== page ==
If you've got a lot of garlic to peel, Twitter user @VPestilenZ shows how to release the cloves from both the bulb and its protective sheath quickly and easily. It looks like you'll need to poke, and then pull out, the individual cloves one by one with a paring knife (or is that a pocket knife?). Either way, be careful to not stab yourself.
(Digg) Read the rest
Here's Jacques Pépin showing how to chop garlic, and how to make garlic puree with just a knife. An important step is to remove the stem before peeling, because it makes it easy to remove the skin. Read the rest
I am amazed at how well this simple, silly tube of silicone works. Simply crack the outer layers of skin on a clove of garlic, pop it into the cylinder of silicone and roll. The skin comes right off. My hands don't smell of garlic.
Rinse this off in the sink, set it aside to dry and it is ready for next time. One of the most useful, overlooked $6 kitchen tools I've got!
Zak Designs E-Z-Rol Garlic Peeler (Red) Read the rest
Many people, including the delightful Alton Brown, dislike unitasker gadgets. I'm not one of them. What's wrong with a unitasker if it is a joy to use, and you find yourself using it frequently? Take for instance, this garlic skinner ($5). Read the rest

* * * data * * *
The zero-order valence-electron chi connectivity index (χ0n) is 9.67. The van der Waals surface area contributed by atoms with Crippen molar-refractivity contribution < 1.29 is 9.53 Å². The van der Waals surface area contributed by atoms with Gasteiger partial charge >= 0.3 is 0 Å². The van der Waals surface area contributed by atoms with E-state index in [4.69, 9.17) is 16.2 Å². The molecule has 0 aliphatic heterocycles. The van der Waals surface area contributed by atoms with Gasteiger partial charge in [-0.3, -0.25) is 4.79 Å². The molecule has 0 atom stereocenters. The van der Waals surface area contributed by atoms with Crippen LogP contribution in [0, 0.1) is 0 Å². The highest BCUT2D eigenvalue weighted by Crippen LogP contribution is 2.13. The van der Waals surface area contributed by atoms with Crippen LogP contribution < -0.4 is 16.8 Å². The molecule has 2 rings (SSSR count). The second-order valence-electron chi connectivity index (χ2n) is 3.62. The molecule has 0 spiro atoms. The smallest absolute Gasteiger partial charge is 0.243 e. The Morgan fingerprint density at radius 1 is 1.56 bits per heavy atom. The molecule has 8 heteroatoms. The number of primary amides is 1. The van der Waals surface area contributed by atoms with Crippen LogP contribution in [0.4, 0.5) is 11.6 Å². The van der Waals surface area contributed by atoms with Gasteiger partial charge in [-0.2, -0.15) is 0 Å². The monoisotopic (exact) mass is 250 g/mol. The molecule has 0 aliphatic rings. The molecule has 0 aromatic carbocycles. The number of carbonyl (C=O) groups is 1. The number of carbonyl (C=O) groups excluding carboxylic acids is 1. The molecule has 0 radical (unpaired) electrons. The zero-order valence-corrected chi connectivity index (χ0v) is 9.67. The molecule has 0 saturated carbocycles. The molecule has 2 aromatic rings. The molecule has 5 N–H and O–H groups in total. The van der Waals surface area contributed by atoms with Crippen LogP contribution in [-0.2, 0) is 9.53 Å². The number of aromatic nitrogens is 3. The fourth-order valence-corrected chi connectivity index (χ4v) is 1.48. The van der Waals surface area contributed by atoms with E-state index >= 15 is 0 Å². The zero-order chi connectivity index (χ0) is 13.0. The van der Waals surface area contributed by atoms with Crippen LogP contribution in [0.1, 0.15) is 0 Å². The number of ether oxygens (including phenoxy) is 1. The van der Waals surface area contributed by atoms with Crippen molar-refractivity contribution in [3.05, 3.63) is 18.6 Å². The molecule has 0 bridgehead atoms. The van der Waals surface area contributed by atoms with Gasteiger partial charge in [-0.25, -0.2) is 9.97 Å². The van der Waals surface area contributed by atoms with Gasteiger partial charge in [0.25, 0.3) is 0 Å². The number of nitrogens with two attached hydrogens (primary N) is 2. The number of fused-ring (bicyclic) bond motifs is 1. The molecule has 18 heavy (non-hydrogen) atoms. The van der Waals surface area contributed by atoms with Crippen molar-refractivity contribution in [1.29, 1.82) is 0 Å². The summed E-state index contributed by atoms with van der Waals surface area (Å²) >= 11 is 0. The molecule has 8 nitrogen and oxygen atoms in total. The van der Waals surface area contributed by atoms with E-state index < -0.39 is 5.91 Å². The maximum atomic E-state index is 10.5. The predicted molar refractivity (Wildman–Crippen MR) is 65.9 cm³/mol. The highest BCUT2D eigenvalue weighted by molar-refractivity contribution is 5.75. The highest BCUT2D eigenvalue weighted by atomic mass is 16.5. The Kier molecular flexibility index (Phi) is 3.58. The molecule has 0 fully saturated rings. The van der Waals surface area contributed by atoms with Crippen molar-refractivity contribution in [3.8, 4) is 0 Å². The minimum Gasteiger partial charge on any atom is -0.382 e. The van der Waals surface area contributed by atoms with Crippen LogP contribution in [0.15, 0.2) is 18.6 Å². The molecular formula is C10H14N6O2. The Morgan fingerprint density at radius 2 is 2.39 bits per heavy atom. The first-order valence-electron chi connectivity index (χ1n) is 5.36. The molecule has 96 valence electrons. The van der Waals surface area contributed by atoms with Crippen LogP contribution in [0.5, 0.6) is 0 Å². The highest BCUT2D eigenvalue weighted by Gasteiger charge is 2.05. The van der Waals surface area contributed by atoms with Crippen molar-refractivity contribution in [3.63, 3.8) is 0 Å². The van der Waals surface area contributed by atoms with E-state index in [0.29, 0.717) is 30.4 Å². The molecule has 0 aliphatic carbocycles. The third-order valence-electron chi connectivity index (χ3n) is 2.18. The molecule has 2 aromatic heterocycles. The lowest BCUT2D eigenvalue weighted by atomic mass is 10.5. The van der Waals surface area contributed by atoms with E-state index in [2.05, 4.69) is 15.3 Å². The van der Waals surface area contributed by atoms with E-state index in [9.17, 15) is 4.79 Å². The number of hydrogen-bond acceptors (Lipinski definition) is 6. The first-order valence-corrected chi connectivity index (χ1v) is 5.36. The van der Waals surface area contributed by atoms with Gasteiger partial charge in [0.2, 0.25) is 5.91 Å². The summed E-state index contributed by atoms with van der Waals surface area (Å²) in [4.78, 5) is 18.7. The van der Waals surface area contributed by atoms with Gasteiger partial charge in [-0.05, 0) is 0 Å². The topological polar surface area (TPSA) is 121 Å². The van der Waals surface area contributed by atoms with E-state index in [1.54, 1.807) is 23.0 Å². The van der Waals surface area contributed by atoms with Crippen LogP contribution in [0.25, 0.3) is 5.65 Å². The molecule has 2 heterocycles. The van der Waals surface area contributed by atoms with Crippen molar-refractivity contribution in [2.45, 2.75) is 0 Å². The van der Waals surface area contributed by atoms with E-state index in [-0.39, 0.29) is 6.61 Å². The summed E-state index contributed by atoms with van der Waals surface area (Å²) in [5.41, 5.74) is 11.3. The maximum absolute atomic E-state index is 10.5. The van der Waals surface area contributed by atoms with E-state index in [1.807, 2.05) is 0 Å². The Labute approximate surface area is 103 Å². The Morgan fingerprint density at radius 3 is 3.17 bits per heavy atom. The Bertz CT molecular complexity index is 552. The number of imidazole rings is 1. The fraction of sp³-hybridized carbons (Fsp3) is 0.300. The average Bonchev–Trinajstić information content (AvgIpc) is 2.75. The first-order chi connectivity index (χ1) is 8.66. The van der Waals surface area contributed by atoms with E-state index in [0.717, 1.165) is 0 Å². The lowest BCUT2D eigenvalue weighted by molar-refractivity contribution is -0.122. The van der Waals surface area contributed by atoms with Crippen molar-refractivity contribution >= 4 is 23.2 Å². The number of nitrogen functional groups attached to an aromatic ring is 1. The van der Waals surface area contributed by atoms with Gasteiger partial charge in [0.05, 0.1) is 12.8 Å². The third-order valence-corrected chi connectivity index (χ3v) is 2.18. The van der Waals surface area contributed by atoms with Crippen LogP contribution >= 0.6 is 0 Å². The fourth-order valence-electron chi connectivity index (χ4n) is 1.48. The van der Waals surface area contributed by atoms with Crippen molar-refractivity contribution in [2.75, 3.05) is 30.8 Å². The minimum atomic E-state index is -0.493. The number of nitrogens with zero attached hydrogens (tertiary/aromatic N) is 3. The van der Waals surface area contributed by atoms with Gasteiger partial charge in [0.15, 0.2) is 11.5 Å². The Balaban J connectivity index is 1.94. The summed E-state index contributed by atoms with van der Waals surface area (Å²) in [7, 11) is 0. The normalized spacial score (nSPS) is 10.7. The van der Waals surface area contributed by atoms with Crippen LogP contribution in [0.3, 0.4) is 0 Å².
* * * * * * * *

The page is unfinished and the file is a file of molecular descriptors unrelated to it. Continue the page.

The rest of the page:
We’ve always used a standard, run-of-the-mill garlic press, probably just because it was what was in the drawer. It only used half the clove. It was a pain to clean. And stinky hands were hard to avoid. It’s a device whose engineering is outdated.
We were downtown recently, just having finished brunch, and decided to walk around the square. Just a couple of doors down we have a cute little kitchen store. It’s always a fun place to cruise, and as I’m checking out, with a brand-spanking new garlic press in my hand, there at the register is a box labeled Garlic Twist. It was the same price as the garlic press so I swapped.
This thing is awesome. Give the cloves a whack with the bottom of the press (it’s nice, sturdy acrylic). Remove the outer layer and toss them in the garlic twist. Slip the lid on and twist the top and bottom in opposite directions. Stop twisting when the garlic is the desired consistency. It works equally well with a single clove or a handful.
The package says you can also do ginger or olives or cherries. I haven’t tried that, but it should work just as well.
Available from Amazon
Manufactured by Garlic Twist
Know of a better tool, or need a recommendation? Submit a review or request! Read the rest